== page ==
School's in!

And I was almost unboundedly grateful until I remembered the homework wars that are to come. Fortunately for me, I now know that I'm fighting in vain, via this Salon article (Premium, I think):

"I had an eye-opening interview with Harris Cooper at Duke University. He looked at 180 studies on homework and found that there was only a very tiny correlation between homework and achievement in elementary school, measured either in grades or on achievement tests; a minor correlation in middle school; and still only a moderate correlation in high school. And after kids started doing more than two hours a night, [even the moderate correlation] plummeted. It's very counterintuitive. It's hard to get parents and teachers to accept; you think more has to be better. Not true."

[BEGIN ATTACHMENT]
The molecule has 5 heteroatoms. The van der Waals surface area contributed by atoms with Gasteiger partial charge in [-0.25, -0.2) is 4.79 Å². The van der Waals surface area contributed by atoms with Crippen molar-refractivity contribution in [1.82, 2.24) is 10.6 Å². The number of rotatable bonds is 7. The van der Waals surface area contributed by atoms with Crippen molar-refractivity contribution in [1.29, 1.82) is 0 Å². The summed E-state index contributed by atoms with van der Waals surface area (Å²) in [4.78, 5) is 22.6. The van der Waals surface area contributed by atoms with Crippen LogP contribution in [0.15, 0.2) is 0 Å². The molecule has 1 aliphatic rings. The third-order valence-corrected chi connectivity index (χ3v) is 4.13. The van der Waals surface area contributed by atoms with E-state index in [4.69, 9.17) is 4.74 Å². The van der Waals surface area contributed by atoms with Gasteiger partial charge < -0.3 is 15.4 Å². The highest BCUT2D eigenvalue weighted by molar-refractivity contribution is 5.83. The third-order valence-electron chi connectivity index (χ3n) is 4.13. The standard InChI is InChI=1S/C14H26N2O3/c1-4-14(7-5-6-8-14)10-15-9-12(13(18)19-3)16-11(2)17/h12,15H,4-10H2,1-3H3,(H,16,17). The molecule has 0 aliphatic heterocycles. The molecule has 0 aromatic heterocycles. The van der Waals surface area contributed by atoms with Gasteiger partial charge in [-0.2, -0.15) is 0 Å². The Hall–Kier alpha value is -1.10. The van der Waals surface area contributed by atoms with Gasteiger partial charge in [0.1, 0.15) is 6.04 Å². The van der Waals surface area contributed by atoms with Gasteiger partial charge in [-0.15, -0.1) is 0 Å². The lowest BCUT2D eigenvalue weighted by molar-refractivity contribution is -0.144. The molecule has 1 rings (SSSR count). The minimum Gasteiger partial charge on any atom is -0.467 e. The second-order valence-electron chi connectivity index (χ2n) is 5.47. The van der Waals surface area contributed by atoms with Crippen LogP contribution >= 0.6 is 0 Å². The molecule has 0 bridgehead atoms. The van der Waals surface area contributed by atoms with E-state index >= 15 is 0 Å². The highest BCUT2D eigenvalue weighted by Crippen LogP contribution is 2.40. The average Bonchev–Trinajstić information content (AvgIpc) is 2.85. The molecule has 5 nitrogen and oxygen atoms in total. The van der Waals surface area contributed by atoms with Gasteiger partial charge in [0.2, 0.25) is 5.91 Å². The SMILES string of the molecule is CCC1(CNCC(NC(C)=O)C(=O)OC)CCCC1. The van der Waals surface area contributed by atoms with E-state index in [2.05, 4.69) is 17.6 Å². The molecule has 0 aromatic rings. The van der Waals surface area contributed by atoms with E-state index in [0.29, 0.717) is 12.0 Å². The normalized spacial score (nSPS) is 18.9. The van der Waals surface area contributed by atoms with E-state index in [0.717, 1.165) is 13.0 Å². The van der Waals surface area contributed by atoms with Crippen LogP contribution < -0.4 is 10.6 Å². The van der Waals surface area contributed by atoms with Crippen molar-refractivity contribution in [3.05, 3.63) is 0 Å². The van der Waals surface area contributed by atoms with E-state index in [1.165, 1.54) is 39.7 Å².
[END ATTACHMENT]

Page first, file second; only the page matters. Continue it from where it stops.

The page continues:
Naturally I have a crackpot theory about all this homework: that the amount and complexity of it -- which practically demands parental help, at least at my kids' elementary school, at least if you have boys -- is a function of smaller family size. You'd never be able to get away with it if everybody had six or so kids like they did, even in my day. The parents, toughened by having six or so kids, would murder the administrators.

This theory does not preclude the obvious reason there's so much homework nowadays: i.e., we take all our anxiety about societal problems and dump them on the schools in lieu of solving them.

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